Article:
Our lodging in Korat is this bed & breakfast, aptly named Turquoise House with a large turquoise swimming pool adjacent to the lobby. The place is run by a Thai couple who used to live in California. The experience is a little bit like living in a Thai bungalow with American breakfast service by the turquoise pool. We had a good time chatting with the owner about this place and I was surprised to find out that it has a full size gym.
I spent the next morning touring the city. Korat is a relatively quiet provincial city in the northeast quarter of Thailand. The old city used to be surrounded by walls and a moat. Today, only one of the four gates that used to lead into the old city is still in its original state while the others have been renovated and restructured. This original gate is called Chumpon Gate and is found on the West side of the city. In front of this gate stands the monument of Thao Suranaree, “The Great Heroine of Khorat”. She is honored for her bravery in defending and freeing the residents of Korat during a Laotian invasion in 1826.
Wat Sala Loi was constructed by Thao Suranaree and her husband in 1827 with local Dan Kwian clay tiles. The temple is the final resting place of Thao Suranaree’s ashes.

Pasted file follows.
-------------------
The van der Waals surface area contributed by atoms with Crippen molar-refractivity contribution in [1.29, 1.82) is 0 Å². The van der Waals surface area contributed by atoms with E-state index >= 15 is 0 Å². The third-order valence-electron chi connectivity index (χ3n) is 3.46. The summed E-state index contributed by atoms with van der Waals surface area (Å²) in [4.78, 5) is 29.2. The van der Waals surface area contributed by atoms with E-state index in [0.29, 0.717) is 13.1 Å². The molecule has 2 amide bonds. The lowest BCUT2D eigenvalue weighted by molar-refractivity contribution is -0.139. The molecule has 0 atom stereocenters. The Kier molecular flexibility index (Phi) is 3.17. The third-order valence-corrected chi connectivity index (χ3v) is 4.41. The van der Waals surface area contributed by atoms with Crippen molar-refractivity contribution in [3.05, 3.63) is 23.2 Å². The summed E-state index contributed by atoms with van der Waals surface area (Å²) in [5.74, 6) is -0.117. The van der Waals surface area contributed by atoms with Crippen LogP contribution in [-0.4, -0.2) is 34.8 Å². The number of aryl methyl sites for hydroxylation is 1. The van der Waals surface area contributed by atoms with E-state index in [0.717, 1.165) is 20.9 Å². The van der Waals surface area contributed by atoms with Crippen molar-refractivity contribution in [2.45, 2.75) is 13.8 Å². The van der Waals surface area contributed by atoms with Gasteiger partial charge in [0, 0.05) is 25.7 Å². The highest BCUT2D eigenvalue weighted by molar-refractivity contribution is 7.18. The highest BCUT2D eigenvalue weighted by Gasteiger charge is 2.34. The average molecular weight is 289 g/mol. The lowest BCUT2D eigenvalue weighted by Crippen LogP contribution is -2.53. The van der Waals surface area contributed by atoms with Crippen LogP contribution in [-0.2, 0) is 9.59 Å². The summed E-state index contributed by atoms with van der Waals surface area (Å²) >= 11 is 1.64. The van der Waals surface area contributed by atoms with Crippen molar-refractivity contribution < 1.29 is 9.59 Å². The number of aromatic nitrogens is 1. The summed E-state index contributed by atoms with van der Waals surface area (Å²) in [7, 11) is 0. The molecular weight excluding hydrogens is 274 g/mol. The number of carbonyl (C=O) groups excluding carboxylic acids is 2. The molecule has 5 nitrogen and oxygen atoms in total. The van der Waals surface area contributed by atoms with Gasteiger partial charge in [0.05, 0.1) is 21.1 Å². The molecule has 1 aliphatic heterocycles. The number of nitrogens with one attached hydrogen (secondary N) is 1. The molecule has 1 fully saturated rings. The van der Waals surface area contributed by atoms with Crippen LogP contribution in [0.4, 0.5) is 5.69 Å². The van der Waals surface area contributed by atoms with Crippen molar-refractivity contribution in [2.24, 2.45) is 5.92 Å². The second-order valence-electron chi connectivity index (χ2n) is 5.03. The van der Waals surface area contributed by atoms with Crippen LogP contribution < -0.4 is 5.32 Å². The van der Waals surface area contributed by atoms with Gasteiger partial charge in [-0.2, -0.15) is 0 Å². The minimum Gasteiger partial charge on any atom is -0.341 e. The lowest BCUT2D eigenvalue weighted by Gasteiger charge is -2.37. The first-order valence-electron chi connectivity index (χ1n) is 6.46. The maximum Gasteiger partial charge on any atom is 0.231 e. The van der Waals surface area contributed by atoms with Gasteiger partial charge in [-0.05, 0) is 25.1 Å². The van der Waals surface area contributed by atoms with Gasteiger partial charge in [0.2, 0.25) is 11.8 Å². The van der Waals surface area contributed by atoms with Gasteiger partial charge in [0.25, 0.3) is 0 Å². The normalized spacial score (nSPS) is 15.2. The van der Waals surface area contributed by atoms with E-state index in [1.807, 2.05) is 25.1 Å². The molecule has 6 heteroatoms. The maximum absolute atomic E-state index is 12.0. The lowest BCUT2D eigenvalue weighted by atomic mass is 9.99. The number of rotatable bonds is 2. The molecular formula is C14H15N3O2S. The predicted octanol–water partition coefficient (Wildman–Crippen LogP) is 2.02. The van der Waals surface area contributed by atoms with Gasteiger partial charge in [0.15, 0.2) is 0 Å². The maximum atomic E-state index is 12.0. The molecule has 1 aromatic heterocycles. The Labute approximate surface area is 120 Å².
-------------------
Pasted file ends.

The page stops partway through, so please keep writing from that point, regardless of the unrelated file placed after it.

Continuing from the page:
The best way to feel the pulse of a community is to take a trip to the local market. In Korat, it was the Mae Kim Heng Market. The place was like a cornucopia overflowing with fruits, vegetables, and street food.
Korat is famous for its rice noodles and they have their own version of fried noodles. Their signature dish is Pad Mee Korat, a sweet and spicier version of Pad Thai, minus the peanuts. Khanom chin (fresh rice noodles served with a spicy sauce and vegetables) is also very popular. Although I did not get to eat any of these noodle dishes, I did bring home some dried Korat noodles. Can’t wait to give it a try.
Lunch was at Uncle Pee Kitchen. 😉 Lost in translation again? I did not choose the restaurant but the food was pretty good. The place also houses an eclectic collection of yesteryear memorabilia ranging from kitchen ware to vinyl records and everything else in between including several kitchen sinks.
The food was a mix of typical Thai and some local Korat specialties.
After lunch, it was time to head back to Bangkok before the evening rush hour effectively sealed us out of the city. On the way, we stopped by Talad Thai Market, a huge wholesale market in Pathum Thani. This place is just filled with produce of all kinds attesting to the robust Thai agricultural scene.
The thing that gave me pause was that one stall selling all kinds of bugs for breakfast… YIKES and double YIKES!!! Someone in our group assured me that they tasted like chicken. Hmm… maybe not!!!
Dinner was another opportunity to enjoy spicy Thai seafood and this time it was at Kuang Seafood Restaurant. We had stir fry spicy clams, chili crabs, spicy crab meat beehoon (rice noodles), spicy salted fish eggplant, and fried oysters. I especially enjoyed the clams, beehoon, and eggplant.
It’s just been 2 days and I have seen and tasted so much. Be sure to come back for Thailand Sojourn Part 2.
Enjoy…..and have a wonderful day! 😎